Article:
Cho’s quote at the opening of this chapter suggested customers may have to wait a little longer if they want to order a vehicle specially built for them. He is not willing to sacrifice the quality and efficiency benefits of heijunka for the sake of “build-to-order.” Yet, other car manufacturers have developed build-to-order systems, potentially giving them a competitive advantage. One of the conventional build-to-order solutions is to keep a lot of finished vehicle inventory in huge dealer lots around the country and swap vehicles among dealers that match custom orders.
So is Toyota satisfied with asking customers to wait while they may be able to get the specific car they want from a competitor? In response to this challenge, Toyota has developed a solution that will allow it to level the schedule and at the same time build to order. They are never satisfied with either/or. Alan Cabito, Group Vice President of Toyota Motor Sales, explained:
The Toyota system’s not a build-to-order system. It is a “change to order” system. And the big difference is that we have cars moving down a line that we change specs on. We’ve always done that. But we’re just taking it another big notch up. We pick a car on the line, any car, and change it. And obviously there are guidelines on how many changes you can do in a day, so we consistently have the parts available to do it.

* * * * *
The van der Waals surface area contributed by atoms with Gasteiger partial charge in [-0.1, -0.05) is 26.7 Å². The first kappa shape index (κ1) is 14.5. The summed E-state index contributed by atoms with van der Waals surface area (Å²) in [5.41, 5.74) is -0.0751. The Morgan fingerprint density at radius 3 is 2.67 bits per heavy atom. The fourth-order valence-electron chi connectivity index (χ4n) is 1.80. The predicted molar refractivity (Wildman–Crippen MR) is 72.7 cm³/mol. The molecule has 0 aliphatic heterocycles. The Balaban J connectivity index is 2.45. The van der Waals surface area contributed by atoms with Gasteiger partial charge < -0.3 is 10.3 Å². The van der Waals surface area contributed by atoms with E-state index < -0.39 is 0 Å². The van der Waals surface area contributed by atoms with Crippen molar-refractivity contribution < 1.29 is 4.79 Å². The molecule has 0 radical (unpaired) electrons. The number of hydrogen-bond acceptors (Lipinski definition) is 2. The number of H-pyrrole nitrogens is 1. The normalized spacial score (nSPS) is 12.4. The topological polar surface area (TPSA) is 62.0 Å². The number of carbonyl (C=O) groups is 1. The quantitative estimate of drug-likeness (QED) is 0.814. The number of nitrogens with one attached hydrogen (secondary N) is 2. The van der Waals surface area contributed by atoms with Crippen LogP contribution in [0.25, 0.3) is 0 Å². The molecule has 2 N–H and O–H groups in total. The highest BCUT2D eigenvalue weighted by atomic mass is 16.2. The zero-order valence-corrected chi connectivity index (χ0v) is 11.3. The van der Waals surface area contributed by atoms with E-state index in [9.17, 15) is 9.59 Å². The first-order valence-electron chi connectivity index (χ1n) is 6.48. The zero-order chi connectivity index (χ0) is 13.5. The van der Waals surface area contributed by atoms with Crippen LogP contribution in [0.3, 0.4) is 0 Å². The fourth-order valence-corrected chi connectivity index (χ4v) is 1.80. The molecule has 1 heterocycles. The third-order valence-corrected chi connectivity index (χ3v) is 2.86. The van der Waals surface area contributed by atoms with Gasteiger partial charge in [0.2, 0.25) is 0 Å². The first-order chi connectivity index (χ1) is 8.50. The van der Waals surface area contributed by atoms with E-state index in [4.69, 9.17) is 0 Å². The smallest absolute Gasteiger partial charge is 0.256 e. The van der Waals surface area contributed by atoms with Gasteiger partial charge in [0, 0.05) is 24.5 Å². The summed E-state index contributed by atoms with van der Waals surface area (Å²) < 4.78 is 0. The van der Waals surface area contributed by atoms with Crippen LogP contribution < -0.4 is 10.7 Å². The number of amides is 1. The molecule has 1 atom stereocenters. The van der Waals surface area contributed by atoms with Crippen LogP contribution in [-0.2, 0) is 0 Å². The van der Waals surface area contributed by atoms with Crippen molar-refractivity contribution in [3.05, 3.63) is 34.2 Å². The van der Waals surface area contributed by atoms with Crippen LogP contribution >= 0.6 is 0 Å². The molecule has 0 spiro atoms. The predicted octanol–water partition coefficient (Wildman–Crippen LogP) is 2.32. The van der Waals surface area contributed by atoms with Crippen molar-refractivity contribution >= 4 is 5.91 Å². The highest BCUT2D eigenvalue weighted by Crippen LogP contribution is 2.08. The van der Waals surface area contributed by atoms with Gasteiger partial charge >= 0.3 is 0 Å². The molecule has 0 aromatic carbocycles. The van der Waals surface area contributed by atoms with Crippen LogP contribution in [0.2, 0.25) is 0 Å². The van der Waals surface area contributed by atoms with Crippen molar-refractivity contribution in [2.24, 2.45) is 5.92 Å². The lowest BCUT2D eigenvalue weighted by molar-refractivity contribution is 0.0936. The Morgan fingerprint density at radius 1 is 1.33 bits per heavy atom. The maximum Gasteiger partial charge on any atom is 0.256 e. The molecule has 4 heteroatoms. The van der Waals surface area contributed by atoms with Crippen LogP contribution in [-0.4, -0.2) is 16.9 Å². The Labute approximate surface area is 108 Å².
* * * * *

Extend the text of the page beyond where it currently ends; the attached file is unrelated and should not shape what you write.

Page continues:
This is all done within the leveled schedule created several months in advance. Cabito explained further the realities of the mixed model production line:
You might have a van unibody and a truck and then you might have another truck, so that the van was every third vehicle. That isn’t going to change. You can change the color, which is not simply paint, it’s interior and everything else. You can have matching mirrors, etc. There’s a lot of complexity to changing color— you have to change virtually all the accessories. And the way that gets managed is on the allowance of how much change can take place. There will be a limit to the number of green, leather-interior Siennas we can make in the same day.
As usual, Toyota experimented with building to order with an actual pilot—the Solara, a sporty coupe version of a Camry—in the Canadian plant. It is relatively low volume. For Solara they achieved 100% “change to order.” For the Tacoma truck there are a huge number of engine combinations, and they were able to achieve about 80% “change to order” from dealers who called in with customer requests. Cabito gave me a sales perspective on how this works:
We place a single month’s order three times. We’ll order it four months out, three months out, two months out. During that time, they set up all the components and suppliers. For July production, the final order will be placed in May. So your order’s out there 60 days in advance. Then every week we can change the order in the U.S. plants. Every week we can modify anything that’s unbuilt, except for the basic body type.
The important point here is that the Toyota culture does not allow managers and engineers to conclude, “That cannot be done here.” The rigid principle of heijunka does not stay rigid for long. On the other hand, it is not simply thrown away because of a new trend such as build-to-order. The question is: How can we accommodate the customer’s desire to make choices and get the car quickly without compromising the integrity of the production system? In true Toyota Way problem-solving style, the engineers carefully studied the situation, experimented on the shop floor, and implemented a new system.